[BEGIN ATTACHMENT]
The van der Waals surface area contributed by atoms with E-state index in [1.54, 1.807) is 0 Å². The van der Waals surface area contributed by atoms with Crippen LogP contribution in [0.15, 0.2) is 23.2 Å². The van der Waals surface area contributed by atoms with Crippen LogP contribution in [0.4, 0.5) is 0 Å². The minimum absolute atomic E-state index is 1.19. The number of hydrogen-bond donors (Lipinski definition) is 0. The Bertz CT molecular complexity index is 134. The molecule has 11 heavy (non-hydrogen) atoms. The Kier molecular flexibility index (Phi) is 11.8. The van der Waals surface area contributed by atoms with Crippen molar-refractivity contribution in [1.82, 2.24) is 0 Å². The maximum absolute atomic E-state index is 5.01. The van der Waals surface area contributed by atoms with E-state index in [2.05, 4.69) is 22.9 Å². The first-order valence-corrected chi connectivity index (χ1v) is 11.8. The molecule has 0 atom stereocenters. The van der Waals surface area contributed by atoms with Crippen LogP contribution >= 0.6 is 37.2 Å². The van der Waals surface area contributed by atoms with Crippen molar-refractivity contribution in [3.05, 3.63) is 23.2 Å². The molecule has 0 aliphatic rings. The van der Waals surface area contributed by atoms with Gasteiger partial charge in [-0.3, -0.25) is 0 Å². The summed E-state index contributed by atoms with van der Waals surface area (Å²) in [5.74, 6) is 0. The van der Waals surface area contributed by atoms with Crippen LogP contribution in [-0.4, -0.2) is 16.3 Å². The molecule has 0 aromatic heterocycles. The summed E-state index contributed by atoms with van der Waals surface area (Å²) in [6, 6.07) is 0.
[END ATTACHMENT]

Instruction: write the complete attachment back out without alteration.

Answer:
The van der Waals surface area contributed by atoms with E-state index in [1.54, 1.807) is 0 Å². The van der Waals surface area contributed by atoms with Crippen LogP contribution in [0.15, 0.2) is 23.2 Å². The van der Waals surface area contributed by atoms with Crippen LogP contribution in [0.4, 0.5) is 0 Å². The minimum absolute atomic E-state index is 1.19. The number of hydrogen-bond donors (Lipinski definition) is 0. The Bertz CT molecular complexity index is 134. The molecule has 11 heavy (non-hydrogen) atoms. The Kier molecular flexibility index (Phi) is 11.8. The van der Waals surface area contributed by atoms with Crippen molar-refractivity contribution in [1.82, 2.24) is 0 Å². The maximum absolute atomic E-state index is 5.01. The van der Waals surface area contributed by atoms with E-state index in [2.05, 4.69) is 22.9 Å². The first-order valence-corrected chi connectivity index (χ1v) is 11.8. The molecule has 0 atom stereocenters. The van der Waals surface area contributed by atoms with Crippen LogP contribution >= 0.6 is 37.2 Å². The van der Waals surface area contributed by atoms with Crippen molar-refractivity contribution in [3.05, 3.63) is 23.2 Å². The molecule has 0 aliphatic rings. The van der Waals surface area contributed by atoms with Gasteiger partial charge in [-0.3, -0.25) is 0 Å². The summed E-state index contributed by atoms with van der Waals surface area (Å²) in [5.74, 6) is 0. The van der Waals surface area contributed by atoms with Crippen LogP contribution in [-0.4, -0.2) is 16.3 Å². The molecule has 0 aromatic heterocycles. The summed E-state index contributed by atoms with van der Waals surface area (Å²) in [6, 6.07) is 0.